By Guest Blogger Maya Xu
During my introsem, I learned about the mechanics of a good photo, like the exposure triangle and the rule of thirds. But the photos I took were still painfully static, even the ones I snapped of hummingbirds - arguably the most dynamic little gems of the avian world. Not to mention, I constantly struggled with a photographer’s worst nightmare - having everything set up to take the perfect shot of a charismatic bird, only for my camera to focus on something else in the frame.
At the very beginning of Sebastian’s focusing workshop, he opened by saying, “Focusing - it’s kind of the bane of our existence as wildlife photographers.” He showed two photos of a gorgeous Iberian lynx, starting with one where the camera had focused on the rock in front of it. “It’s the most endangered cat in the world. And, um, I didn’t get the focus right”, Sebastian said with an ironic smile as all of us laughed in the background. “So we’re gonna go from this, the shots we’ve all taken, to this, getting the focus spot on.”
The sense of total relief that spread through the group, even on Zoom, was palpable. Oh my gosh. Even professional photographers have these issues. He gets us!
I was smiling at the beginning of the workshop and smiling until the end. I’d recently switched to a Canon R7 over spring break, and was still getting used to the slightly overwhelming amount of new settings. Sebastian ran us through tips of using the exposure triangle to improve focus, using single focus points and backbutton focus, the best times of day for prime-focusing light, and so much more from both mechanical and non-mechanical standpoints. I came away with an infinitely better understanding of my camera and much more confidence in my ability to take the crisp shots I’ve been working for.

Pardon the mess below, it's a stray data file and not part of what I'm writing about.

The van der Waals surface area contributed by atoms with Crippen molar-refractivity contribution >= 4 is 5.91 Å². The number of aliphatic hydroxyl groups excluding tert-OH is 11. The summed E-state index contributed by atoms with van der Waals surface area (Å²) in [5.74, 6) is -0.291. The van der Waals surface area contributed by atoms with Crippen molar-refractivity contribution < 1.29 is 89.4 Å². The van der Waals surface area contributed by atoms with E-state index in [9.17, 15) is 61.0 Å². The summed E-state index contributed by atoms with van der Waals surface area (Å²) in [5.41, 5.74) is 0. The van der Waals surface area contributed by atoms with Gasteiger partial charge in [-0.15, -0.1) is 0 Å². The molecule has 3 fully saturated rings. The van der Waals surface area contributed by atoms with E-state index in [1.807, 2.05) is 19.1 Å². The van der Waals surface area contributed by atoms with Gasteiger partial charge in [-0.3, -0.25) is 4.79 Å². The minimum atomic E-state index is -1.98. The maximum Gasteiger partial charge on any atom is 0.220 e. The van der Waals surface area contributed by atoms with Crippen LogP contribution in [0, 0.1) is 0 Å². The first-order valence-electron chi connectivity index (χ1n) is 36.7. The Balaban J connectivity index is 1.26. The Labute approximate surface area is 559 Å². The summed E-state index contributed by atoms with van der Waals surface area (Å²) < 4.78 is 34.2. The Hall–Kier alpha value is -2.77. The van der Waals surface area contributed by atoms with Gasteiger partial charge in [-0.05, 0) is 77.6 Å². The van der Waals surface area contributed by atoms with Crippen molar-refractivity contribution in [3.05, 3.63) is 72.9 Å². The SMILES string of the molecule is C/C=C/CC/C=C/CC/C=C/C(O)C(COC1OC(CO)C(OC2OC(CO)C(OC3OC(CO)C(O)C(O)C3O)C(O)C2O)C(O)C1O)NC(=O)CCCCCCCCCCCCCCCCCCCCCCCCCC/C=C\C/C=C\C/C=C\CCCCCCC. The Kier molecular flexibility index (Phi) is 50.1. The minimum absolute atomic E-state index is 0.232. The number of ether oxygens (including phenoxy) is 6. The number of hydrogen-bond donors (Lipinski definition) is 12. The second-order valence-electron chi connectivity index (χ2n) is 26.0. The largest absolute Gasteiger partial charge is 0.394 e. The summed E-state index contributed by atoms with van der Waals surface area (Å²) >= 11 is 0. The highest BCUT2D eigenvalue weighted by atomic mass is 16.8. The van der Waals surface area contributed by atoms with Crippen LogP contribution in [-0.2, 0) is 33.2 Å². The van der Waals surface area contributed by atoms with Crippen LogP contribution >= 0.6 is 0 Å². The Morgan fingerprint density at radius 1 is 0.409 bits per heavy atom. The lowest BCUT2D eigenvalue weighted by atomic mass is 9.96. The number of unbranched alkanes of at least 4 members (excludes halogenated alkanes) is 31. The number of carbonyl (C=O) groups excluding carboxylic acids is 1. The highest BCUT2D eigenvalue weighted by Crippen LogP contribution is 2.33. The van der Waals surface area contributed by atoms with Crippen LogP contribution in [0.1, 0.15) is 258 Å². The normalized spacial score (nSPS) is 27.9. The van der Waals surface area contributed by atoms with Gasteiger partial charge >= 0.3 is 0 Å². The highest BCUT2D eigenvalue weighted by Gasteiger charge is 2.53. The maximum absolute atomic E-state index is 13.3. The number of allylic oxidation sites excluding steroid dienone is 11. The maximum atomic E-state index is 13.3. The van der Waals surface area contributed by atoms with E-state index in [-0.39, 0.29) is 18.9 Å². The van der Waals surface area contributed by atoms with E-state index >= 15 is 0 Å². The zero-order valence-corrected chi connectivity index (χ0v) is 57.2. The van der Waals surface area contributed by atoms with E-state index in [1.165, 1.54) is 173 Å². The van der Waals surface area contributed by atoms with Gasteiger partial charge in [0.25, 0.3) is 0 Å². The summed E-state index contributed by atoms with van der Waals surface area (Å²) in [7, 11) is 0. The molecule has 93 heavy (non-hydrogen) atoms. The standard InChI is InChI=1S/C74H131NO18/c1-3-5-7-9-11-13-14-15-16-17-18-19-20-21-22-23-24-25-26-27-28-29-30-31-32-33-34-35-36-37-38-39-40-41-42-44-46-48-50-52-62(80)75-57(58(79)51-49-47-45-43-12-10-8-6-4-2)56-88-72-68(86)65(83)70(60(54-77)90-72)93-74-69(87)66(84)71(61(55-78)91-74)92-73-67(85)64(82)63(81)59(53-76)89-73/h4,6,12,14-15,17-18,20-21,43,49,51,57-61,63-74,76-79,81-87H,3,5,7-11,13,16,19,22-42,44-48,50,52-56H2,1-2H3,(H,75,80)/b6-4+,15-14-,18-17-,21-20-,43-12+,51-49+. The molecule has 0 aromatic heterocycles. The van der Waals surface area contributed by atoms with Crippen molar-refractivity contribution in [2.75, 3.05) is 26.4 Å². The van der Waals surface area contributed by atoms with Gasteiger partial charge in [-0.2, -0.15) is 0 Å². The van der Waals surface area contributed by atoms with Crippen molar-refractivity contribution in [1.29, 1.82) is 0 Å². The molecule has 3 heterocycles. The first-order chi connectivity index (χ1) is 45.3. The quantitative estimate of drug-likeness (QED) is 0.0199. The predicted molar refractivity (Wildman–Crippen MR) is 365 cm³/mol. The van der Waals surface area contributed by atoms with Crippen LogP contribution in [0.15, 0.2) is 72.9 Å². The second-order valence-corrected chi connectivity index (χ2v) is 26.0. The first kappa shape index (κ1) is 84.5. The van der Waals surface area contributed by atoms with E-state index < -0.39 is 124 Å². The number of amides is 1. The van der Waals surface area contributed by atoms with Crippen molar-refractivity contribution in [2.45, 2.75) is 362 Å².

The critiquing workshop the next day was a different format, with each person on the call getting around ten minutes for Sebastian to critique five of their photos. I was definitely a little nervous, especially after seeing everyone else’s beautiful shots. But Sebastian always said something that he liked about each photo he critiqued, and he gave lots of constructive criticism with a mix of mechanical and situational advice.
“What attracts you to each scene?” he asked me while manipulating my photos on his Lightroom screen. “Are you emphasizing the beauty of the bird, or an interesting behavior? What’s the story you want to tell?”
And ultimately, that’s the best way for all of us to help protect birds in the future. By making them come alive through meaningful storytelling, whether it’s verbal, on paper, or through a lens, we can show the world just how special they are and how much they’re worth saving. I’m so grateful to have received a scholarship to attend these workshops, and I’m super excited to take these new skills out into the field!
Maya Xu is a rising junior at Stanford University pursuing a biology degree in ecology and evolution. She is currently conducting an analysis of stable isotope and heavy metal compositions in the diets of the Hoover Tower peregrine falcons, and will co-instruct Stanford’s ornithology course in spring of 2024. She is a docent at Jasper Ridge Biological Preserve and a birding fanatic who leads monthly bird surveys for the preserve’s riparian area.
Wingbeat is a blog where you can find the most recent stories about our science and outreach work. We'll also share guest posts from volunteers, donors, partners, and others in the avian science and conservation world. To be a guest writer, please contact email@example.com.